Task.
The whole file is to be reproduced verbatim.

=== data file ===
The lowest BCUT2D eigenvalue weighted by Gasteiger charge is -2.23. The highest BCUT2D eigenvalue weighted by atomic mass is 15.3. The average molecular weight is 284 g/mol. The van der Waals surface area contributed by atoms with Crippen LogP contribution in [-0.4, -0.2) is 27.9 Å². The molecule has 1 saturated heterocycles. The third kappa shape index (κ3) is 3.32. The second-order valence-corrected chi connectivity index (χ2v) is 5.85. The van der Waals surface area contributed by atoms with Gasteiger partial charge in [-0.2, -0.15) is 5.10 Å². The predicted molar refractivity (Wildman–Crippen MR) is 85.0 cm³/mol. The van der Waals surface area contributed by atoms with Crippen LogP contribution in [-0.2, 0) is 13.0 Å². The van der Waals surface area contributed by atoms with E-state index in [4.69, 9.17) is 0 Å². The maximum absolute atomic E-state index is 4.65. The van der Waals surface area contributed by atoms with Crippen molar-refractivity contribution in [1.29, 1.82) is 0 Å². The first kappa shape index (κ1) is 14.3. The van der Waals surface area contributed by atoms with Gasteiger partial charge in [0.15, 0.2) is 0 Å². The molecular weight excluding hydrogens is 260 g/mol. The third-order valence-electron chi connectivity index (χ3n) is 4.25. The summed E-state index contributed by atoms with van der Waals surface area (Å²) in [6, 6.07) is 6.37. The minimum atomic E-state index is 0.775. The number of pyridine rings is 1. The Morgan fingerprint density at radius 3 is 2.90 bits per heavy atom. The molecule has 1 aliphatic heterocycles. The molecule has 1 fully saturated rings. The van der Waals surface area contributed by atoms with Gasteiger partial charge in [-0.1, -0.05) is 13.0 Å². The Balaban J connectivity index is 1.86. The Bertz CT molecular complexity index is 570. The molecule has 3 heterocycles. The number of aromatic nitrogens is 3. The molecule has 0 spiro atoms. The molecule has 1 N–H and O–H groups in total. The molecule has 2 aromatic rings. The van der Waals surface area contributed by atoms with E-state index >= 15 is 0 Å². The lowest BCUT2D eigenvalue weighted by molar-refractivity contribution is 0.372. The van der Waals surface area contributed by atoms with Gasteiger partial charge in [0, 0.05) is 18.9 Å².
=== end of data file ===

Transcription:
The lowest BCUT2D eigenvalue weighted by Gasteiger charge is -2.23. The highest BCUT2D eigenvalue weighted by atomic mass is 15.3. The average molecular weight is 284 g/mol. The van der Waals surface area contributed by atoms with Crippen LogP contribution in [-0.4, -0.2) is 27.9 Å². The molecule has 1 saturated heterocycles. The third kappa shape index (κ3) is 3.32. The second-order valence-corrected chi connectivity index (χ2v) is 5.85. The van der Waals surface area contributed by atoms with Gasteiger partial charge in [-0.2, -0.15) is 5.10 Å². The predicted molar refractivity (Wildman–Crippen MR) is 85.0 cm³/mol. The van der Waals surface area contributed by atoms with Crippen LogP contribution in [-0.2, 0) is 13.0 Å². The van der Waals surface area contributed by atoms with E-state index in [4.69, 9.17) is 0 Å². The maximum absolute atomic E-state index is 4.65. The van der Waals surface area contributed by atoms with Crippen molar-refractivity contribution in [1.29, 1.82) is 0 Å². The first kappa shape index (κ1) is 14.3. The van der Waals surface area contributed by atoms with Gasteiger partial charge in [0.15, 0.2) is 0 Å². The molecular weight excluding hydrogens is 260 g/mol. The third-order valence-electron chi connectivity index (χ3n) is 4.25. The summed E-state index contributed by atoms with van der Waals surface area (Å²) in [6, 6.07) is 6.37. The minimum atomic E-state index is 0.775. The number of pyridine rings is 1. The Morgan fingerprint density at radius 3 is 2.90 bits per heavy atom. The molecule has 1 aliphatic heterocycles. The molecule has 1 fully saturated rings. The van der Waals surface area contributed by atoms with Gasteiger partial charge in [-0.1, -0.05) is 13.0 Å². The Balaban J connectivity index is 1.86. The Bertz CT molecular complexity index is 570. The molecule has 3 heterocycles. The number of aromatic nitrogens is 3. The molecule has 0 spiro atoms. The molecule has 1 N–H and O–H groups in total. The molecule has 2 aromatic rings. The van der Waals surface area contributed by atoms with E-state index >= 15 is 0 Å². The lowest BCUT2D eigenvalue weighted by molar-refractivity contribution is 0.372. The van der Waals surface area contributed by atoms with Gasteiger partial charge in [0, 0.05) is 18.9 Å².